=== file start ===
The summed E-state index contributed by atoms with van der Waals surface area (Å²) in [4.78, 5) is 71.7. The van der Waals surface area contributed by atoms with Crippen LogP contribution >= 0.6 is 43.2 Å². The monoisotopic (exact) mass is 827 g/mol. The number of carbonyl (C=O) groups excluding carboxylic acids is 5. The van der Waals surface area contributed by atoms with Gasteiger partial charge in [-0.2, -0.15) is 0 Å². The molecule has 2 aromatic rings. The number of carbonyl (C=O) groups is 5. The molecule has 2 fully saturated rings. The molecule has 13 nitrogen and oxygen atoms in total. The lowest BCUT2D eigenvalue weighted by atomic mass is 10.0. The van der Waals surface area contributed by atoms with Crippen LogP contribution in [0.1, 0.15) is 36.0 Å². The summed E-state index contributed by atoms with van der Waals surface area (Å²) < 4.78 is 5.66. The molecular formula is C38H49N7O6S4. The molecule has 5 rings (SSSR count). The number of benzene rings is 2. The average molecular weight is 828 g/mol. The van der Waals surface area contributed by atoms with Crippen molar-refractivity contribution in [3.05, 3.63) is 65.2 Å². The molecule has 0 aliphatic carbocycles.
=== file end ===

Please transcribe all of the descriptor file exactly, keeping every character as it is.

The summed E-state index contributed by atoms with van der Waals surface area (Å²) in [4.78, 5) is 71.7. The van der Waals surface area contributed by atoms with Crippen LogP contribution >= 0.6 is 43.2 Å². The monoisotopic (exact) mass is 827 g/mol. The number of carbonyl (C=O) groups excluding carboxylic acids is 5. The van der Waals surface area contributed by atoms with Gasteiger partial charge in [-0.2, -0.15) is 0 Å². The molecule has 2 aromatic rings. The number of carbonyl (C=O) groups is 5. The molecule has 2 fully saturated rings. The molecule has 13 nitrogen and oxygen atoms in total. The lowest BCUT2D eigenvalue weighted by atomic mass is 10.0. The van der Waals surface area contributed by atoms with Crippen LogP contribution in [0.1, 0.15) is 36.0 Å². The summed E-state index contributed by atoms with van der Waals surface area (Å²) < 4.78 is 5.66. The molecular formula is C38H49N7O6S4. The molecule has 5 rings (SSSR count). The number of benzene rings is 2. The average molecular weight is 828 g/mol. The van der Waals surface area contributed by atoms with Crippen molar-refractivity contribution in [3.05, 3.63) is 65.2 Å². The molecule has 0 aliphatic carbocycles.